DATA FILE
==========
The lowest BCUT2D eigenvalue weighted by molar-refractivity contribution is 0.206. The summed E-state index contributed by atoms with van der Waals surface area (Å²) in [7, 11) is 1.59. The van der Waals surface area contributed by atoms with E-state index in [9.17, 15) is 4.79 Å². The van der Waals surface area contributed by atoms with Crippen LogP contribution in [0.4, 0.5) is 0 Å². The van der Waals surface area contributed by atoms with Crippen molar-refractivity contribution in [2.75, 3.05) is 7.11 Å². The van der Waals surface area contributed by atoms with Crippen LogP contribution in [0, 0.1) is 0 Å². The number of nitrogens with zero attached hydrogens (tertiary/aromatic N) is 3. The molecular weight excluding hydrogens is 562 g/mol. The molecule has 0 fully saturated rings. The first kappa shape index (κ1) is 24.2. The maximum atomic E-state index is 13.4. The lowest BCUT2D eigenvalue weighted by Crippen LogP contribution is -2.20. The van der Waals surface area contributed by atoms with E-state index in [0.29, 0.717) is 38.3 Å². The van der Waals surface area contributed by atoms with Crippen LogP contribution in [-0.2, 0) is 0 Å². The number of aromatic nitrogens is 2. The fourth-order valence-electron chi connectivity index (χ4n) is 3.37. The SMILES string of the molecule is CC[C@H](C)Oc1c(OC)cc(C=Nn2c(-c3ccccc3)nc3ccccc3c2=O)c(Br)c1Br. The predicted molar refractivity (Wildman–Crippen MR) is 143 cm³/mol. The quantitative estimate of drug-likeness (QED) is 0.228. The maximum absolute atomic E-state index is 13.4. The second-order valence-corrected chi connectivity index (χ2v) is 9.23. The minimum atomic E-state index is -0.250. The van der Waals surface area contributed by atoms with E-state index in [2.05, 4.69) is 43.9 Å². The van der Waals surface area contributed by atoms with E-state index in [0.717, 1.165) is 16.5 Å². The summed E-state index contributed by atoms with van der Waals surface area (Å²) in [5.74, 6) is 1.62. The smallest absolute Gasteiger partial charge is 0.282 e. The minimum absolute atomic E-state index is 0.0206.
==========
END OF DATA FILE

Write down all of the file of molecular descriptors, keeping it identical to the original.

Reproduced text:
The lowest BCUT2D eigenvalue weighted by molar-refractivity contribution is 0.206. The summed E-state index contributed by atoms with van der Waals surface area (Å²) in [7, 11) is 1.59. The van der Waals surface area contributed by atoms with E-state index in [9.17, 15) is 4.79 Å². The van der Waals surface area contributed by atoms with Crippen LogP contribution in [0.4, 0.5) is 0 Å². The van der Waals surface area contributed by atoms with Crippen molar-refractivity contribution in [2.75, 3.05) is 7.11 Å². The van der Waals surface area contributed by atoms with Crippen LogP contribution in [0, 0.1) is 0 Å². The number of nitrogens with zero attached hydrogens (tertiary/aromatic N) is 3. The molecular weight excluding hydrogens is 562 g/mol. The molecule has 0 fully saturated rings. The first kappa shape index (κ1) is 24.2. The maximum atomic E-state index is 13.4. The lowest BCUT2D eigenvalue weighted by Crippen LogP contribution is -2.20. The van der Waals surface area contributed by atoms with E-state index in [0.29, 0.717) is 38.3 Å². The van der Waals surface area contributed by atoms with Crippen LogP contribution in [-0.2, 0) is 0 Å². The number of aromatic nitrogens is 2. The fourth-order valence-electron chi connectivity index (χ4n) is 3.37. The SMILES string of the molecule is CC[C@H](C)Oc1c(OC)cc(C=Nn2c(-c3ccccc3)nc3ccccc3c2=O)c(Br)c1Br. The predicted molar refractivity (Wildman–Crippen MR) is 143 cm³/mol. The quantitative estimate of drug-likeness (QED) is 0.228. The maximum absolute atomic E-state index is 13.4. The second-order valence-corrected chi connectivity index (χ2v) is 9.23. The minimum atomic E-state index is -0.250. The van der Waals surface area contributed by atoms with E-state index in [2.05, 4.69) is 43.9 Å². The van der Waals surface area contributed by atoms with E-state index in [0.717, 1.165) is 16.5 Å². The summed E-state index contributed by atoms with van der Waals surface area (Å²) in [5.74, 6) is 1.62. The smallest absolute Gasteiger partial charge is 0.282 e. The minimum absolute atomic E-state index is 0.0206.